What does this mean for your pet cat? Wondering what some of the best ways for taking care of your cat’s teeth are? We have you covered. Below we go into detail about some of the best ways for giving your cat the dental care that it deserves. Diet-related problems, home-based remedies, and more are all reviewed in the following sections.
The Problems That Improper Dental Care Can Cause
Just like with humans, improper dental care habits can cause a wide range of issues (all of which can develop into more serious complications). Gum disease, tartar/plaque buildup, etc. are some of the more minor problems. However, if these problems are left untreated they can quickly turn into abscesses, make your cat’s teeth fall out, and lead to severe infections.
Dental disease in cats is most commonly present in animals that haven’t been properly taken care of by their owners. Gingivitis and periodontal disease are among the two leading problems that a fairly large majority of cats will experience. These issues typically stem from poor diets and the teeth not being properly maintained/cared for (i.e. brushed regularly).
Felines are natural carnivores (“hypercarnivores,” in fact), which means that their teeth need to be very strong (to handle the tasks of catching prey, chewing meat, etc.). This is where poor diet habits come into play - if a cat is eating poorly (e.g. dry cat food that’s not high in protein) than it will undoubtedly experience some level of teeth degradation (which can lead to all of the problems we previously mentioned).
There are actually specially-formulated cat foods that contain ingredients proven to boost dental health. Products such as Hill's Prescription Diet Dental Care Cat Food online are a good option if your cat is prone to dental issues.
How to Care for Your Cat’s Teeth
The number one thing that you should focus on is diet. Second to diet, you need to understand that cats need their teeth brushed. These two factors are some of the main reasons why feline dental disease is so common in the US - owners aren’t feeding their cats properly, and they’re also not brushing their pets’ teeth.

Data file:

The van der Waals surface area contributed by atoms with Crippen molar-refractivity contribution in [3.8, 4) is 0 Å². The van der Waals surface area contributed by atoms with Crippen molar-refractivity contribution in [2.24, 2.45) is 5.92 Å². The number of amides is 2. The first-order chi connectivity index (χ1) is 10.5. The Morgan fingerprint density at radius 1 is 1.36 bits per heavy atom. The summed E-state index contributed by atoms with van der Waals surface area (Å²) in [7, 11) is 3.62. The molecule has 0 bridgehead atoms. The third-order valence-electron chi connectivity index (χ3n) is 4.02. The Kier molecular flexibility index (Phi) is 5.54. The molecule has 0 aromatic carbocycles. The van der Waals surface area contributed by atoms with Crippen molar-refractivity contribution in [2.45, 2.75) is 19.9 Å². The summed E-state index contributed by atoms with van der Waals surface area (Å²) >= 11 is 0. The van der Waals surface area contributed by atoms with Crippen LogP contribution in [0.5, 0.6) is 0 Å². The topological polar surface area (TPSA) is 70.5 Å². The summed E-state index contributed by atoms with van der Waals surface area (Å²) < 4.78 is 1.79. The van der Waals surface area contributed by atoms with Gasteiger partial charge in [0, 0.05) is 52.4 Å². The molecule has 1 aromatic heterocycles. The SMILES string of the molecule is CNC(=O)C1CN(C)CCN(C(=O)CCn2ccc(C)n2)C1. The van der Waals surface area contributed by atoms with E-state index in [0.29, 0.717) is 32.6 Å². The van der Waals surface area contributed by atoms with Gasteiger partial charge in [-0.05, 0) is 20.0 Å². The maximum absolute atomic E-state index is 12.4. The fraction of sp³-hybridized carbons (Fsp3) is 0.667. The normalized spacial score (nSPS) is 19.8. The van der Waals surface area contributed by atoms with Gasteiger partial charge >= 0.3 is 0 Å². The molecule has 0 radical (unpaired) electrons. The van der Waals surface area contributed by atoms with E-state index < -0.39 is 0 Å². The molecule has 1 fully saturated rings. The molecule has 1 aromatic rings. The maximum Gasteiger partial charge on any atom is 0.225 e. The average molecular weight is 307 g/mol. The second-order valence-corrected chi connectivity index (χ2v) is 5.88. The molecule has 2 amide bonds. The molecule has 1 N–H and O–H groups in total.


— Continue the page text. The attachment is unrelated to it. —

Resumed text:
If you’re like most cat owners, you might have some problems trying to brush your pet’s teeth. However, getting your cat used to brushing might take some time, so it’s important that you keep at it (until you’re able to regularly brush them). Keeping the brushing sessions shorter rather than longer, and dispersing them throughout the day is one strategy that works for a lot of owners.
Some cats might not respond well to brushing. This is okay, and can generally be mitigated through some simple tactics:
- Use a toothbrush made specifically for cats
- Use toothpaste made for felines
- Always give your pet a reward after brushing their teeth (this will entice them to sit through the next session if they know there’s a reward at the end)
Taking Your Cat for a Cleaning
Most owners might not know that this service exists, but it does. Feline dental cleaning is a thing, and it’s becoming very popular in the US. Think of it as the same thing as what you get when you go to the dentist for a cleaning, just for your cat.
The only difference between the two is that the vet will need to place your cat under anesthesia. Keep in mind, that dental cleaning at the vet’s office is typically only done for advanced cases or plaque/tartar buildup (and/or the development of dental lesions) that can’t be treated at home.
Depending on the age, breed, location, and medical history of your cat, your vet might recommend regular cleanings (or only recommend a cleaning once every year). Whatever your cat’s current dental health level is, there’s a chance that you can be doing more to take it to the next level. Incorporating some routine brushing, and improving their food, are two of the best ways to enhance the health of your cat’s teeth.